The stand apparatus 10 is also simple to use, since the orientation of the display screen 30 is governed by two handle knobs that are easy to locate and control. The arm screw member 20 is relatively large, allowing a user to reach behind the display screen 30 and tactilely identify the arm screw member 20. As well, the base screw member 18 is easy to identify and easy to reach, allowing the user to adjust the base 16 to swivel in order to orient the display screen 30 in a desired location.
It will be appreciated by those skilled in the art that other variations of the preferred embodiment may also be practiced without departing from the scope of the invention.
|Cited Patent||Filing date||Publication date||Applicant||Title|
|US407340 *||Dec 7, 1888||Jul 23, 1889||Display-rack|
|US415065 *||Aug 3, 1889||Nov 12, 1889||Display-frame|
|US1029071 *||Apr 24, 1911||Jun 11, 1912||Rodalph H Le Page||Mirror-holder.|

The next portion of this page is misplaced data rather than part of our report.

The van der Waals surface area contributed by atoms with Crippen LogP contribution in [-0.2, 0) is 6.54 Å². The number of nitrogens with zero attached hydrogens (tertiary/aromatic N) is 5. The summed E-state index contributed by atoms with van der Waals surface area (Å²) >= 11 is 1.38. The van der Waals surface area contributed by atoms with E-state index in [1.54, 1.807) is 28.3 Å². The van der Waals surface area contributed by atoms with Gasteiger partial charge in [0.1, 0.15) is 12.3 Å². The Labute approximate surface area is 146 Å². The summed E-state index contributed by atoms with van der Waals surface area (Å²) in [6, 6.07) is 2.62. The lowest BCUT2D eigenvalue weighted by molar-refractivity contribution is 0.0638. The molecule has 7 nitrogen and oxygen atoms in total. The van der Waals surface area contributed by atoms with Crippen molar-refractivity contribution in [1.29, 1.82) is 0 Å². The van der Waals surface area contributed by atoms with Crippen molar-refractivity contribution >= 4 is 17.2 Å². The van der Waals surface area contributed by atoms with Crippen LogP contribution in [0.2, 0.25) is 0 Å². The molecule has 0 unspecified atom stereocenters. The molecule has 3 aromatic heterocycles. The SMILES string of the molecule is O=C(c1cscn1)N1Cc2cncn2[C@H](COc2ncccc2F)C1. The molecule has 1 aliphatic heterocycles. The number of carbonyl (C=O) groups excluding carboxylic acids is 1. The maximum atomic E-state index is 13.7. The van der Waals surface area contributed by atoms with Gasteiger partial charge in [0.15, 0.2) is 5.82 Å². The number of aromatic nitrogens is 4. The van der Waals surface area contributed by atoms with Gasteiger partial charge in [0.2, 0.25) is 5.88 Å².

|US1031839 *||Mar 27, 1912||Jul 9, 1912||Empire Brass Mfg Company||Lighting device.|
|US1050321 *||Jun 10, 1912||Jan 14, 1913||Frederick C Winzenburg||Toilet-mirror structure.|
|US1107811 *||Mar 2, 1914||Aug 18, 1914||Faries Mfg Co||Electric-light bracket.|
|US1278318 *||May 17, 1918||Sep 10, 1918||H L Judd Company||Flagstaff-holder.|
|US1534757 *||Aug 5, 1921||Apr 21, 1925||Louis Aprile||Universal square|
|US1547416 *||May 17, 1923||Jul 28, 1925||Edwards Isaac L||Flagstaff|
|US1826843 *||Sep 17, 1925||Oct 13, 1931||Thomas Adolph A||Supporting structure|
|US1965668 *||Jul 30, 1932||Jul 10, 1934||Clarence Ringwald||Support for electric motors and fans|
|US2037435 *||Dec 6, 1935||Apr 14, 1936||Chase Companies Inc||Adjustable lamp stand|
|US2057329 *||Oct 16, 1935||Oct 13, 1936||John Duff||Tubular scaffolding|
|US2277253 *||Apr 12, 1939||Mar 24, 1942||Pollinger Morris D||Shoe display stand|
|US2840332 *||Sep 18, 1953||Jun 24, 1958||Slutzky Naum Julius||Adjustable fittings|
|US3211406 *||Aug 14, 1964||Oct 12, 1965||Oxford Transducer Corp Inc||Support assembly|
|US3650503 *||May 28, 1970||Mar 21, 1972||Kendall R Seidel||Tilt-and-rotate bracket assembly|
|US4150297 *||Feb 25, 1977||Apr 17, 1979||Siemens Aktiengesellschaft||X-ray examination apparatus|